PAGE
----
One of the mysteries of the English language finally explained.
1British A trader's employee who goes round delivering and taking orders.‘a milk roundsman’North American term route man
shopkeeper, retailer, vendor, merchant, dealer, trader, supplier, stockistView synonyms
- ‘A milk roundsman who canvassed his employer's customers on his last day to give their business to him thereafter was held to have broken his contract.’
- ‘He was employed as a roundsman to drive his float round his round and to deliver milk, to collect empties and to obtain payment.’
- ‘The roundsmen raced from house to house, arms laden with milk bottles, while the horses ambled steadily forwards.’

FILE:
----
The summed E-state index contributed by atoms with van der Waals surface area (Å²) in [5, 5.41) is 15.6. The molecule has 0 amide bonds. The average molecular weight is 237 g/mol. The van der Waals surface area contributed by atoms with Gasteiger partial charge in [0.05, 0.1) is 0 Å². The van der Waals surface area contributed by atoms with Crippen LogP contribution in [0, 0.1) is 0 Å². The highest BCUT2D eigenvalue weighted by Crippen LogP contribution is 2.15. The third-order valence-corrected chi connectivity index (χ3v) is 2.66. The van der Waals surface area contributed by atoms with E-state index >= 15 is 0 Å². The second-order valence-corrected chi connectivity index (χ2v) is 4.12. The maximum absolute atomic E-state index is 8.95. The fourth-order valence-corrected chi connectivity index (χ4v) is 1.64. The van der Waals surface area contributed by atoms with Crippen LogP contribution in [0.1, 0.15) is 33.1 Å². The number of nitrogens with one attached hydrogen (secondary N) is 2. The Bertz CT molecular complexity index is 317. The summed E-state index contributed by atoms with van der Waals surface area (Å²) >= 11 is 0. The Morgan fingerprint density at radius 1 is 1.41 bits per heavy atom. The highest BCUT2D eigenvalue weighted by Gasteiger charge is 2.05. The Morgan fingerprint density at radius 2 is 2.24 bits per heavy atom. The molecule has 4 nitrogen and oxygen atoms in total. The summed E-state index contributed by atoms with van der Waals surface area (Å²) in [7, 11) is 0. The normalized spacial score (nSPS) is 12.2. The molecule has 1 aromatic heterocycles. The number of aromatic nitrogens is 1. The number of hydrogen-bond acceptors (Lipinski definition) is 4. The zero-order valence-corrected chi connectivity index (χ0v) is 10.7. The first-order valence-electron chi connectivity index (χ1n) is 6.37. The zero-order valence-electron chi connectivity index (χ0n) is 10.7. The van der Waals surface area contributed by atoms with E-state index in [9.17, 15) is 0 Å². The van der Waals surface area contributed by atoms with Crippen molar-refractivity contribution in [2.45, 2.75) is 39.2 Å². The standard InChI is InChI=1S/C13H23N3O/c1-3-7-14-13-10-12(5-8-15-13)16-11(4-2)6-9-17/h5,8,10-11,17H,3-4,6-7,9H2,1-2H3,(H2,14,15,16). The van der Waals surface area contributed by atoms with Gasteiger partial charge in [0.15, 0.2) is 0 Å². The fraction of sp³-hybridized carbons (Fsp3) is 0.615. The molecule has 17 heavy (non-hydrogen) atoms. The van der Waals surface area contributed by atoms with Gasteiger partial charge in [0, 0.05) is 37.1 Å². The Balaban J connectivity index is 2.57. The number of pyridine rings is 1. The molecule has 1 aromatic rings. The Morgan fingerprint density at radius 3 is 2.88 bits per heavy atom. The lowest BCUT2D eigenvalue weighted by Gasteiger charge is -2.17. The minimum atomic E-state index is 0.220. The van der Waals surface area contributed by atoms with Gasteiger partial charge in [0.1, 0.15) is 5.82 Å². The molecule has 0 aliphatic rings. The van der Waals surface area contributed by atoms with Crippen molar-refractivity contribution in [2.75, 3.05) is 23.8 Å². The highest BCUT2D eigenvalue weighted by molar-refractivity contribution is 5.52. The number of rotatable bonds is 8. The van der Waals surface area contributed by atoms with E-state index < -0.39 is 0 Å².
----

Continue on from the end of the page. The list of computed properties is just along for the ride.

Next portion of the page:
- ‘Technology has also transformed the working life of a roundsman.’
2US A police officer in charge of a patrol.
- ‘What has been ‘produced’ since 1970 is a stupendous reduction that no cop or police roundsman doing Sunday morning ‘intrusions’ at the homes of the bereaved in 1970 would have thought possible.’
- ‘The woman who lost two husbands and two sons to violent deaths has now come across another formidable foe in this legendary police roundsman.’
- ‘Contrary to instructions, this roundsman chose to do what he was employed to do in an improper way.’
3Australian A journalist covering a specified subject.
- ‘ABC Radio's Sydney newsroom is still without an industrial relations reporter, more than two months after its roundsman left the job.’
- ‘Formerly the Education roundsman for The Sydney Morning Herald, he also edited the Saturday edition and co-ordinated the paper's Olympics coverage.’
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